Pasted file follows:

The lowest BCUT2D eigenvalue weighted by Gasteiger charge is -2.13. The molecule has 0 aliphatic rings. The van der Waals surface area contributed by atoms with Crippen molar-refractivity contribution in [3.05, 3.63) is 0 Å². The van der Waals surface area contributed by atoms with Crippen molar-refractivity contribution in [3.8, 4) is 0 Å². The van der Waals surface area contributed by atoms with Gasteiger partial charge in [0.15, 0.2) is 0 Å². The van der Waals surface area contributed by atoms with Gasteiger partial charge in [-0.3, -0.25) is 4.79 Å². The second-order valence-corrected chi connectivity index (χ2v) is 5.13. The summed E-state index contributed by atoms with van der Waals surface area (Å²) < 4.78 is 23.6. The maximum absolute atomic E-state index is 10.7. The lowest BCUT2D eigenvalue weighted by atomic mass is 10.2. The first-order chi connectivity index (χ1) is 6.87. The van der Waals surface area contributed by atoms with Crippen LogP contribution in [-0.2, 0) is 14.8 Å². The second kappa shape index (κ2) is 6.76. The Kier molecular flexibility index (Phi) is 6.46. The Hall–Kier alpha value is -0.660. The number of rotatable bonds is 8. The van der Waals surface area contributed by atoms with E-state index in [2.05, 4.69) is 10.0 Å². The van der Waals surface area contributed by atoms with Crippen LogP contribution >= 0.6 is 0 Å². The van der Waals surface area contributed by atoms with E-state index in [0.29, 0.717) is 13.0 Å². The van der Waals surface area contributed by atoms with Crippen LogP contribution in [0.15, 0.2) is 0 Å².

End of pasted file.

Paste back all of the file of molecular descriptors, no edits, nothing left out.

The lowest BCUT2D eigenvalue weighted by Gasteiger charge is -2.13. The molecule has 0 aliphatic rings. The van der Waals surface area contributed by atoms with Crippen molar-refractivity contribution in [3.05, 3.63) is 0 Å². The van der Waals surface area contributed by atoms with Crippen molar-refractivity contribution in [3.8, 4) is 0 Å². The van der Waals surface area contributed by atoms with Gasteiger partial charge in [0.15, 0.2) is 0 Å². The van der Waals surface area contributed by atoms with Gasteiger partial charge in [-0.3, -0.25) is 4.79 Å². The second-order valence-corrected chi connectivity index (χ2v) is 5.13. The summed E-state index contributed by atoms with van der Waals surface area (Å²) < 4.78 is 23.6. The maximum absolute atomic E-state index is 10.7. The lowest BCUT2D eigenvalue weighted by atomic mass is 10.2. The first-order chi connectivity index (χ1) is 6.87. The van der Waals surface area contributed by atoms with Crippen LogP contribution in [-0.2, 0) is 14.8 Å². The second kappa shape index (κ2) is 6.76. The Kier molecular flexibility index (Phi) is 6.46. The Hall–Kier alpha value is -0.660. The number of rotatable bonds is 8. The van der Waals surface area contributed by atoms with E-state index in [2.05, 4.69) is 10.0 Å². The van der Waals surface area contributed by atoms with Crippen LogP contribution >= 0.6 is 0 Å². The van der Waals surface area contributed by atoms with E-state index in [0.29, 0.717) is 13.0 Å². The van der Waals surface area contributed by atoms with Crippen LogP contribution in [0.15, 0.2) is 0 Å².